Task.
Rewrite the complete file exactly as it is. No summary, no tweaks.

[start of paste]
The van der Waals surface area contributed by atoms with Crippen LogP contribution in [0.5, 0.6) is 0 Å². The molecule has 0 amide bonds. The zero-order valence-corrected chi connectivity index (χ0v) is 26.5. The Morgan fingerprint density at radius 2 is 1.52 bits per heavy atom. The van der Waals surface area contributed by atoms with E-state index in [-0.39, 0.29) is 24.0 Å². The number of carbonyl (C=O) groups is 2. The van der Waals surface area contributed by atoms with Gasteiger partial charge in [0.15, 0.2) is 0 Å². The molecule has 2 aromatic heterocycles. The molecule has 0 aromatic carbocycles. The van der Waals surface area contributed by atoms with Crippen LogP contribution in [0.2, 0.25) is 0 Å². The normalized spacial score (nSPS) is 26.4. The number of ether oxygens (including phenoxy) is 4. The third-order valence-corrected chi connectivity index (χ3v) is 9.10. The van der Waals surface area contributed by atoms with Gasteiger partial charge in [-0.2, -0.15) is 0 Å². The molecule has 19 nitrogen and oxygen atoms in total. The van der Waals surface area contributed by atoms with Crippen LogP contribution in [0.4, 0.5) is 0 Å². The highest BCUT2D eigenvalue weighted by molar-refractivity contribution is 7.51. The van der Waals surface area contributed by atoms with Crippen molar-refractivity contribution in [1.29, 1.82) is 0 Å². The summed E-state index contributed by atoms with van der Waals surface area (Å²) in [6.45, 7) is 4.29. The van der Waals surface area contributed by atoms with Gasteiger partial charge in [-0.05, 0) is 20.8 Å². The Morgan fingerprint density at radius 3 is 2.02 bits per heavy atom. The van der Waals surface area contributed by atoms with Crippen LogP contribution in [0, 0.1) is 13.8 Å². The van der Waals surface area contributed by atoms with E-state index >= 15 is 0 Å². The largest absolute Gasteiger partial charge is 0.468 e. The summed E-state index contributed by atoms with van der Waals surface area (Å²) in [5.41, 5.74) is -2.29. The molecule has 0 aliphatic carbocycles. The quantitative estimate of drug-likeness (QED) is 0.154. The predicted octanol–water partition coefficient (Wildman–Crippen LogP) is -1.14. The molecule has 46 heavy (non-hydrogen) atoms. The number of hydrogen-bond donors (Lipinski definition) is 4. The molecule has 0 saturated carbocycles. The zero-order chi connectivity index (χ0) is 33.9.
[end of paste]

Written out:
The van der Waals surface area contributed by atoms with Crippen LogP contribution in [0.5, 0.6) is 0 Å². The molecule has 0 amide bonds. The zero-order valence-corrected chi connectivity index (χ0v) is 26.5. The Morgan fingerprint density at radius 2 is 1.52 bits per heavy atom. The van der Waals surface area contributed by atoms with E-state index in [-0.39, 0.29) is 24.0 Å². The number of carbonyl (C=O) groups is 2. The van der Waals surface area contributed by atoms with Gasteiger partial charge in [0.15, 0.2) is 0 Å². The molecule has 2 aromatic heterocycles. The molecule has 0 aromatic carbocycles. The van der Waals surface area contributed by atoms with Crippen LogP contribution in [0.2, 0.25) is 0 Å². The normalized spacial score (nSPS) is 26.4. The number of ether oxygens (including phenoxy) is 4. The third-order valence-corrected chi connectivity index (χ3v) is 9.10. The van der Waals surface area contributed by atoms with Gasteiger partial charge in [-0.2, -0.15) is 0 Å². The molecule has 19 nitrogen and oxygen atoms in total. The van der Waals surface area contributed by atoms with Crippen LogP contribution in [0.4, 0.5) is 0 Å². The highest BCUT2D eigenvalue weighted by molar-refractivity contribution is 7.51. The van der Waals surface area contributed by atoms with Crippen molar-refractivity contribution in [1.29, 1.82) is 0 Å². The summed E-state index contributed by atoms with van der Waals surface area (Å²) in [6.45, 7) is 4.29. The van der Waals surface area contributed by atoms with Gasteiger partial charge in [-0.05, 0) is 20.8 Å². The Morgan fingerprint density at radius 3 is 2.02 bits per heavy atom. The van der Waals surface area contributed by atoms with Crippen LogP contribution in [0, 0.1) is 13.8 Å². The van der Waals surface area contributed by atoms with E-state index >= 15 is 0 Å². The largest absolute Gasteiger partial charge is 0.468 e. The summed E-state index contributed by atoms with van der Waals surface area (Å²) in [5.41, 5.74) is -2.29. The molecule has 0 aliphatic carbocycles. The quantitative estimate of drug-likeness (QED) is 0.154. The predicted octanol–water partition coefficient (Wildman–Crippen LogP) is -1.14. The molecule has 46 heavy (non-hydrogen) atoms. The number of hydrogen-bond donors (Lipinski definition) is 4. The molecule has 0 saturated carbocycles. The zero-order chi connectivity index (χ0) is 33.9.